Fork me on GitHub

Someone in here recently said something like, “Don’t do I/O in a transducer, but you can do it in a reducing fn.” Am I remembering that right? Anyone have a rationale or a source for that?


here's the thread


> Doing IO in a transducer is putting a suspendible, memory allocating, and long running operation on a background thread pool designed for the opposite. IIUC this is regarding the use of transducers on chans (mostly). I/O doesn’t line up semantically with a transducer, but there’s no functional issue with doing I/O on a local into xform. Is that right?


Not sure what you mean by "functional issue" exactly, but doing IO in a transducer will work. Just like building your whole app out of singletones. ;)


(Local being an operative word here. Locality means this xform cannot be reused in another context.)


“functional issue” meaning, it will 100% without exception


Right. The same 100% you'd get when doing IO elsewhere, assuming you know exactly when and where that IO ends up being done.

✔️ 2

I guess it falls into the "you shouldn't but you can"


if you're the only consumer and you know what you're doing


Right I mentioned in the thread that “local” was an important word in this conext


Cannot reuse a local xform 😄


Yeah, I’m not really recommending this as a pattern. I just wanted to make sure I fully understand what’s being said.


same, I don't think I would do this


Although, I am curious what people do when they need to chain I/O calls (e.g. for pagination). I’ve seen—and been bitten by—`lazy-seq`. (into [] (mapcat fetch-page) pages) works, but breaks said rule. Is everyone really loop/recurring around this problem?


I guess you could say “use core.async”.


there's a nice function coming for 1.11 for this


Yeah I’ve heard of such an animal.


You happen to have the source for it?


the one from ghadi?


Hold on. Why is (into [] (mapcat fetch-page) pages) breaking the rule? In the end, fetch-page becomes a part of the reducing function - it's not called in the transducer itself.


I apparently misunderstand, so you might need to define things in baby steps for me 🙂


This is the transducer arity of map:

    (fn [rf]
        ([] (rf))
        ([result] (rf result))
        ([result input]
           (rf result (f input)))
        ([result input & inputs]
           (rf result (apply f input inputs)))))
f is your fetch-page. (fn [rf] ...) is the transducer. (fn ...) is the reducer. f is not called in the transducer, it's called only in the reducer.


K, so you’re argument is, “the last step of a transducer chain is technically part of the reducer” is that correct?


The last step of a transducer chain is another transducer. into [] reduces its input using the transducer chain. Transducers don't even know about the into.


(mapcat fetch-page) - this is your whole transducer chain in the example above. This is another example:

  (mapcat fetch-page)
  (filter seq))
No reduction is going anywhere in that code. fetch-page is never called. It's only called when you reduce over some input with one of those transducers.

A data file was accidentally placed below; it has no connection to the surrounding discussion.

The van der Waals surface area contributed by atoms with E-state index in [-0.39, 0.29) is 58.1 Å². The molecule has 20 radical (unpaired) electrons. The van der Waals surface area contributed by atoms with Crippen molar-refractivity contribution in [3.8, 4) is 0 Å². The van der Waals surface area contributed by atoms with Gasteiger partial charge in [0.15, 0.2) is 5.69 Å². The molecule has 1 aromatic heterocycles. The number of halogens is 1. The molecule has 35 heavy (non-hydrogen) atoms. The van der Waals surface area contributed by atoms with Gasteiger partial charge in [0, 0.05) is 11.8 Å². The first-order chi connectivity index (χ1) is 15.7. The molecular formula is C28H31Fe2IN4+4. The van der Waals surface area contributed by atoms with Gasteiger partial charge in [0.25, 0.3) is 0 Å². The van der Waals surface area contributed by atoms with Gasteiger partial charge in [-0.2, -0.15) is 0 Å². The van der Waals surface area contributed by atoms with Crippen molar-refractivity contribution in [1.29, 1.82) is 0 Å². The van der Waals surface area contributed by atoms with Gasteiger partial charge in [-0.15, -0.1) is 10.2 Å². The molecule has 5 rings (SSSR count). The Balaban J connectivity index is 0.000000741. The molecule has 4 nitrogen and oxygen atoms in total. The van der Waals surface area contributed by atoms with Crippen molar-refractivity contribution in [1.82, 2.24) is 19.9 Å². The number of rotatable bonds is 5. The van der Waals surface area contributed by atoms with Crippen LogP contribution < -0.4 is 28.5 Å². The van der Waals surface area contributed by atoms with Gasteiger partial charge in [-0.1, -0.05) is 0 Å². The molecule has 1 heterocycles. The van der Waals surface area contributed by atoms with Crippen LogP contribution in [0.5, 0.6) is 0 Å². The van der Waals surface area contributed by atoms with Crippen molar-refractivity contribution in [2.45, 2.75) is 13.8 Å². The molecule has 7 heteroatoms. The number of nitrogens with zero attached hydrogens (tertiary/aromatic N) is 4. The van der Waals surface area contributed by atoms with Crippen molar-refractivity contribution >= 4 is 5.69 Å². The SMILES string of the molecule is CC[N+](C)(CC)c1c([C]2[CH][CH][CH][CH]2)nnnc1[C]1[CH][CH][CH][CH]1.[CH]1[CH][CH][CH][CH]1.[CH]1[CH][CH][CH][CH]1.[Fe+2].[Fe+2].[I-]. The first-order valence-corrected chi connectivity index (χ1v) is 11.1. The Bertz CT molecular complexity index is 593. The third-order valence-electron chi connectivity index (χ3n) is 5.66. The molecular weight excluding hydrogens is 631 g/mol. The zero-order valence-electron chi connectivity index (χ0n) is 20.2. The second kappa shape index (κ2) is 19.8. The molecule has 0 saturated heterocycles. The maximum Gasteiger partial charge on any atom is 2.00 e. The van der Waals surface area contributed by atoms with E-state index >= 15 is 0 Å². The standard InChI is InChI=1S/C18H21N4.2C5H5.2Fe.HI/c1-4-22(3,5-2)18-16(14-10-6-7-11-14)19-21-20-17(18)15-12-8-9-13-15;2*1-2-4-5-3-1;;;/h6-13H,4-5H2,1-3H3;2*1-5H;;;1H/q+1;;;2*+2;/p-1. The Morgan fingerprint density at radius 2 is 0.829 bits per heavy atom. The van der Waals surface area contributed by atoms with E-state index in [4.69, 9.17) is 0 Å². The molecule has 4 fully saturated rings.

Transducers are similar to the threading macros, only they're done specifically in runtime and specifically on reducing functions.


The reducer here is part of into is it not? It just conjs items into a vector.


Are you suggesting that the only I/O you should avoid is during initialization of a transducer chain?


iiuc that’s for the (fn [rf] ...) form does—initialize the chain.


Because that does not line up with my understanding what’s being said.


The reducer is part of into, yes. Both the "transducer" and the "reducer" have very precise definitions, as far as I can tell. The initial thesis explicitly states that one should not do IO in the former and instead should do it in the latter. So yes, you should not do IO when turning one reducer into another in a transducer's body.


In other words, the example with (into [] ...) above is completely fine, in the context of the initial thesis.


> you should not do IO when turning one reducer into another in a transducer’s body Let me make sure we’re clear here (because I’m not certain about the definitions). The (fn [rf] ..) form is called exactly once, immediately prior to execution, is this correct?


And, once that form is called on an xform, a fn chain is returned that will be used to do the transformation.


In the context of the above example with into - yes. In some other situation, it might also be called immediately, but the resulting reducer execution might be delayed.


Does that matter for your thesis?


Absolutely not.


And the thesis is not mine. :) It's from that thread. I'm just trying to convey its meaning using the existing definitions.


So what you’re saying is that as long as you return that fn chain w/o doing any I/O, you’re good, is that correct?


Yeah yeah, you’re the only one explaining this to me tho 😄


Ok, my understanding was: Doing I/O in a mapcat was bad because, for example, you can hand it to a chan and then you’re doing I/O on the chan’s threadpool—which is reserved for coordination.


It had nothing to do with initialization, and everything to do with where an I/O fn happens to be called.


Not "you're good", but "you're not bad" from the perspective of the thesis. You can still get screwed by sticking that transducer into sequence just because now all your IO is lazy - when you might not expect it.